Royal Palace of Cambodia in Phnom Penh

The Royal Palace of Phnom Penh: an Island of Peace in the City’s Bustle

Last updated on November 30th, 2018

The Royal Palace of Phnom Penh only dates back to the 19th century, and is a mere babe, when you compare it to Angkorian and pre-Angkorian structures that abound across our Kingdom. Nevertheless, the Palace is one of Phnom Penh’s main landmarks and tourist attractions. It serves as the symbol of the Kingdom and the official residence of His Majesty King Norodom Sihamoni.

Cambodia is a parliamentary monarchy, the king reigns but does not rule. Many official ceremonies, including the King’s audiences take place at the Royal Palace. The Palace is closed to tourists when official functions need to be performed or foreign dignitaries are visiting. Several sections are off limits and clearly marked, so follow the flow of selfies or your guide!

If you’re using the Eastern Victory Gate, you’re probably the leader of your own people, prime minister, president, secretary general or generalissimo at least. The Northern Gate, facing the National Museum, is for staff. Tourists use the Southern Gate on Street 240 (also called Okhna Chhun Street).

Admissions are from 8 am to 5 pm, with a lunch break from 11 am to 2 pm. The ticket will cost you 25,000 riel (about $6.25).

If you’re Khmer, you’ll be wearing trousers (men wear shorts only for sports, at the beach and at home) and collared shirts (preferably long sleeves). Foreign visitors are only asked to wear knee long shorts (Bermudas are great), and elbow long sleeves (no tank top or sleeveless shirts). Kids can wear anything they want. This is just a formality. His Majesty King Sihamoni lived many happy years as an anonymous classical ballet instructor in Paris, so he’s probably accustomed to tanked topped tourists!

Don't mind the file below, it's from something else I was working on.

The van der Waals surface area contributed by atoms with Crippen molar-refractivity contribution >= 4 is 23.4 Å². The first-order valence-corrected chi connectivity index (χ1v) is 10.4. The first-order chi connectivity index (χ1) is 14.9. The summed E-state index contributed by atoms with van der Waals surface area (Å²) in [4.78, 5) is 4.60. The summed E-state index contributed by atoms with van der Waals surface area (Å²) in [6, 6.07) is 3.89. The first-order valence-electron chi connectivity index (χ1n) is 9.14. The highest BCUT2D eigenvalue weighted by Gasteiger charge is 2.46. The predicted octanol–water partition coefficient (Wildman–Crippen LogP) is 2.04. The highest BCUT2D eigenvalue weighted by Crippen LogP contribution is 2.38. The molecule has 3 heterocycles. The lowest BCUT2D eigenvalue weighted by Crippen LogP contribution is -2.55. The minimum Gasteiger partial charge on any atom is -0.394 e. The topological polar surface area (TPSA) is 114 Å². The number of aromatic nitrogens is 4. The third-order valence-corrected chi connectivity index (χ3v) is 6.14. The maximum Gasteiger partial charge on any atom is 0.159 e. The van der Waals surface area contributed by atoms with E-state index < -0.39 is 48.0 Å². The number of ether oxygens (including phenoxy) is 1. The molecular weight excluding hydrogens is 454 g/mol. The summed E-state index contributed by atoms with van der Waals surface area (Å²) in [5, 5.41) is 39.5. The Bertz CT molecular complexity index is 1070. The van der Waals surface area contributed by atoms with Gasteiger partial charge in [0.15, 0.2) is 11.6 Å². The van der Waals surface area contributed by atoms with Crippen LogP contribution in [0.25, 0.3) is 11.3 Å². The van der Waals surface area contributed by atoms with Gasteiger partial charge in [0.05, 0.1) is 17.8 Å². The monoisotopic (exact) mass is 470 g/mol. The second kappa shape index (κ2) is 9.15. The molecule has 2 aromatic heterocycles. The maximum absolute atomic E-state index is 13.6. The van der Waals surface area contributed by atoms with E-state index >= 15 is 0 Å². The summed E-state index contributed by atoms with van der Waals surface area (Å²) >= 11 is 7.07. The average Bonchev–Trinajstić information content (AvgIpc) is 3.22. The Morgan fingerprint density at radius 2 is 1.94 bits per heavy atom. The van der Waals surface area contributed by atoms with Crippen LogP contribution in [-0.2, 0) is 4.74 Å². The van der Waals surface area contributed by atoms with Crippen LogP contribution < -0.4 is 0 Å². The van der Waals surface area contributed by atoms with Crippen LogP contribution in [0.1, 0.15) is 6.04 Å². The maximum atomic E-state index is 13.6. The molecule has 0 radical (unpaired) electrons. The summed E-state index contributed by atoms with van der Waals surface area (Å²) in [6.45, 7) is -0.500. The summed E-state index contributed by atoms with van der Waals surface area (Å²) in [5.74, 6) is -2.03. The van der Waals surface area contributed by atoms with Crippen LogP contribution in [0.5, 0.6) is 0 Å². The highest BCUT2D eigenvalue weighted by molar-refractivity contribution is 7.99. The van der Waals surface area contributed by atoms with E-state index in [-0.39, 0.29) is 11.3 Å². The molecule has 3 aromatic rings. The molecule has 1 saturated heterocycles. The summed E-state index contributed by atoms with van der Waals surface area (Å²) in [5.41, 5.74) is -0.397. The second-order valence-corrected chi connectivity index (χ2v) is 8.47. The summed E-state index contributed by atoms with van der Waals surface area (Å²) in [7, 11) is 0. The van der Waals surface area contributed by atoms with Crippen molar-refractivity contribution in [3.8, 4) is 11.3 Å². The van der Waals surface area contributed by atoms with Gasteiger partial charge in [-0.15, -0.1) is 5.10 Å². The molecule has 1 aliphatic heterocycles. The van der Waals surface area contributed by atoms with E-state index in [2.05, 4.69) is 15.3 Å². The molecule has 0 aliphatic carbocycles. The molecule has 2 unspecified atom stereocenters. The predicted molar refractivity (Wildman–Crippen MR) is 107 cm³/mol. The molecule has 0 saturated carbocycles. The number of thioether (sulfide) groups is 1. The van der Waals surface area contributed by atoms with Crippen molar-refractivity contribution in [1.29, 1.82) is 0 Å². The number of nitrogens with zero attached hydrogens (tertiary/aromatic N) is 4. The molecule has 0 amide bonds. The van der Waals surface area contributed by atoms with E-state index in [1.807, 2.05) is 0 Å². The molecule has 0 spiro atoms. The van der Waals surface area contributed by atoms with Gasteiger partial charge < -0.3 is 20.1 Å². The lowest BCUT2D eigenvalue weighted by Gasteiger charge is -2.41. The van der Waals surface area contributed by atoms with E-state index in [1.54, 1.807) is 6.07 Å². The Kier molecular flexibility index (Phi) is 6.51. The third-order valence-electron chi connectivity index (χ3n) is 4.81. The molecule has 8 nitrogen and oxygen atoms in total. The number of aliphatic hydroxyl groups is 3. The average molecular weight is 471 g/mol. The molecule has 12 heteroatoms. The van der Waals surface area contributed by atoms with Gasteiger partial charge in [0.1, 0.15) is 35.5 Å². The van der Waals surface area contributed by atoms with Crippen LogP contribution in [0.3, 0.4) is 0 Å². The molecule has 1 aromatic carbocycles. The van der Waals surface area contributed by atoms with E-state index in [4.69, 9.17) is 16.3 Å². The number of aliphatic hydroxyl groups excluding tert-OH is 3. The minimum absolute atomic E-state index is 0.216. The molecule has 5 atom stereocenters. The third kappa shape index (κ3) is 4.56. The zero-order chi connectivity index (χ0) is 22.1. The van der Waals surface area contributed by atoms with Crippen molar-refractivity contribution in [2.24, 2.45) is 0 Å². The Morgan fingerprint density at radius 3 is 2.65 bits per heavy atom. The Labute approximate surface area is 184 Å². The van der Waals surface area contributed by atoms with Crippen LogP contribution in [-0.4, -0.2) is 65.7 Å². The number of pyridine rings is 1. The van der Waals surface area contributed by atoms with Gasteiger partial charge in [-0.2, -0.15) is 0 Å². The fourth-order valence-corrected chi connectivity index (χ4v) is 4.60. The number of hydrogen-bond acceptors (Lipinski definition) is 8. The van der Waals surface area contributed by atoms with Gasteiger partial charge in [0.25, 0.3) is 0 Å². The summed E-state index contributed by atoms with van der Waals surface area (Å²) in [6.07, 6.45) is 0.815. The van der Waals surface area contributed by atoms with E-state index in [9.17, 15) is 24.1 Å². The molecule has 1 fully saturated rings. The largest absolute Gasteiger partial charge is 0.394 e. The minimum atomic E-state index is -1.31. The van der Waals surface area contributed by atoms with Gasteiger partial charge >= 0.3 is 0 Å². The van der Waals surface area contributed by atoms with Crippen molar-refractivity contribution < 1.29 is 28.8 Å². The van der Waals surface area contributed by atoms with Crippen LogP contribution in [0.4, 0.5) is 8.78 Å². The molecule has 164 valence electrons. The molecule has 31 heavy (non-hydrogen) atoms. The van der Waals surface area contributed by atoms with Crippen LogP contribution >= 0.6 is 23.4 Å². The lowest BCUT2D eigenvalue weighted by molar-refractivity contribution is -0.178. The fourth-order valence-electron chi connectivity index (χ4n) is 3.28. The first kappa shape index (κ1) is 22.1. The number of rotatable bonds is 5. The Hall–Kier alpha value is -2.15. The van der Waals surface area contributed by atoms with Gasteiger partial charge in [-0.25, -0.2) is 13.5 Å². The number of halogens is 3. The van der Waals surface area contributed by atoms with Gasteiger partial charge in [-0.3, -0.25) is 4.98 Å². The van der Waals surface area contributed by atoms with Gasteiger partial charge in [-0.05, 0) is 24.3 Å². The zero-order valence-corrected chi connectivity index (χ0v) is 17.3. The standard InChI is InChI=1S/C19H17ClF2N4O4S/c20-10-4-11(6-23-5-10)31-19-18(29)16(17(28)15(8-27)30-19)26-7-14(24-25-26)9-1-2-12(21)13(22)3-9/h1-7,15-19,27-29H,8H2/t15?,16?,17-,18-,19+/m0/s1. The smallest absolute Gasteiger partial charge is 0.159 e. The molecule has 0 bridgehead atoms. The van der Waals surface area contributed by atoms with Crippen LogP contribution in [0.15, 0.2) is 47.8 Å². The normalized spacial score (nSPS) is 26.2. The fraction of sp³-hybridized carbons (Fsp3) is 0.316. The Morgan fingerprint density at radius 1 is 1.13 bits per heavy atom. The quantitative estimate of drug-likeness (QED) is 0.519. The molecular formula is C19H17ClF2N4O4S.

The Palace at the Four Arms

The Royal Palace of Phnom Penh was constructed on top of the foundations of Banteay Kev (the Citadel of Glass). Banteay Kev was built by King Ang Chan in 1813 but only served briefly as royal residence. The Siamese razed it in 1834.

The construction of the Royal Palace of Phnom Penh started in 1866 when King Norodom moved Cambodia’s capital from Oudong, 40 km north of Phnom Penh. The Palace is built at an auspicious location, the Chaktomuk where the four arms of the Mekong and Tonle Sap Rivers meet.

The earliest buildings, mixing French and Khmer architecture, were added in the decade following the establishment of the palace. Each of the following monarchs made significant contributions: King Sisowath added several Angkorian inspired structured in the 1910s, King Monivong oversaw the construction of a new Royal Residence and the Royal Chapel in the 1930s.


Buildings of the Royal Palace of Phnom Penh

Some people, like my cousin, can spend hours exploring museums and the smallest art exhibition, others are happy to rush through. If you follow the hordes of guided tourists, you can whisk through the main buildings of the Royal Palace in an hour or less probably.

But then again, you could easily spend the whole day reading up on the artefacts, exploring old photos of the 19th century, going back and forth between French and Khmer architecture. Or you could simply look for a quiet spot and enjoy the calm beauty of the gardens. Go on, find yourself a shaded spot to sip an ice cold drink, only occasionally disturbed by the rampaging crowds.


Throne Hall